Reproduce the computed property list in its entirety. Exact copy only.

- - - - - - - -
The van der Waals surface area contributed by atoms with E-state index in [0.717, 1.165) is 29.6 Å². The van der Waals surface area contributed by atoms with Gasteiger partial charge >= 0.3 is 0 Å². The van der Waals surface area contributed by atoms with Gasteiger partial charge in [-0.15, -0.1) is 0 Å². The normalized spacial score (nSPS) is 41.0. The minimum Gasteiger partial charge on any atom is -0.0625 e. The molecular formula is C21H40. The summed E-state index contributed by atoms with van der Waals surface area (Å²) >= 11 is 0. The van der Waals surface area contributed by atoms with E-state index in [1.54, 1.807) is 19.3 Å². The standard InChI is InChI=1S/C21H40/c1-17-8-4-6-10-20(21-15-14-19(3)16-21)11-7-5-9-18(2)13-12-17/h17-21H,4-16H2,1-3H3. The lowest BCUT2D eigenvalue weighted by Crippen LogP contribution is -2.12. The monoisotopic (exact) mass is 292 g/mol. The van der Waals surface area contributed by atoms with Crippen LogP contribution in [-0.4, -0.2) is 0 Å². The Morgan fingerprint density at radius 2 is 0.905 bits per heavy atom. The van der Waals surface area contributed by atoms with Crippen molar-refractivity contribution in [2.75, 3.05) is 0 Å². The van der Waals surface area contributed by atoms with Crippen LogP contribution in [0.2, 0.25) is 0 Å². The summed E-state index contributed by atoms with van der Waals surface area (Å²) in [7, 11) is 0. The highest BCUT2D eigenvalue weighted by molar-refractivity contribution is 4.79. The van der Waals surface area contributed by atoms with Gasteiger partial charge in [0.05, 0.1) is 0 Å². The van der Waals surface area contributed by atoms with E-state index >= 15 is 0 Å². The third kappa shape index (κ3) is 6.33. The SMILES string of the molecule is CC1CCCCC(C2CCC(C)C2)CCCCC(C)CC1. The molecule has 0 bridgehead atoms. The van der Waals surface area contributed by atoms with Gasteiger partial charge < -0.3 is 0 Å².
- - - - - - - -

The van der Waals surface area contributed by atoms with E-state index in [0.717, 1.165) is 29.6 Å². The van der Waals surface area contributed by atoms with Gasteiger partial charge >= 0.3 is 0 Å². The van der Waals surface area contributed by atoms with Gasteiger partial charge in [-0.15, -0.1) is 0 Å². The normalized spacial score (nSPS) is 41.0. The minimum Gasteiger partial charge on any atom is -0.0625 e. The molecular formula is C21H40. The summed E-state index contributed by atoms with van der Waals surface area (Å²) >= 11 is 0. The van der Waals surface area contributed by atoms with E-state index in [1.54, 1.807) is 19.3 Å². The standard InChI is InChI=1S/C21H40/c1-17-8-4-6-10-20(21-15-14-19(3)16-21)11-7-5-9-18(2)13-12-17/h17-21H,4-16H2,1-3H3. The lowest BCUT2D eigenvalue weighted by Crippen LogP contribution is -2.12. The monoisotopic (exact) mass is 292 g/mol. The van der Waals surface area contributed by atoms with Crippen LogP contribution in [-0.4, -0.2) is 0 Å². The Morgan fingerprint density at radius 2 is 0.905 bits per heavy atom. The van der Waals surface area contributed by atoms with Crippen molar-refractivity contribution in [2.75, 3.05) is 0 Å². The van der Waals surface area contributed by atoms with Crippen LogP contribution in [0.2, 0.25) is 0 Å². The summed E-state index contributed by atoms with van der Waals surface area (Å²) in [7, 11) is 0. The highest BCUT2D eigenvalue weighted by molar-refractivity contribution is 4.79. The van der Waals surface area contributed by atoms with Gasteiger partial charge in [0.05, 0.1) is 0 Å². The van der Waals surface area contributed by atoms with E-state index >= 15 is 0 Å². The third kappa shape index (κ3) is 6.33. The SMILES string of the molecule is CC1CCCCC(C2CCC(C)C2)CCCCC(C)CC1. The molecule has 0 bridgehead atoms. The van der Waals surface area contributed by atoms with Gasteiger partial charge < -0.3 is 0 Å².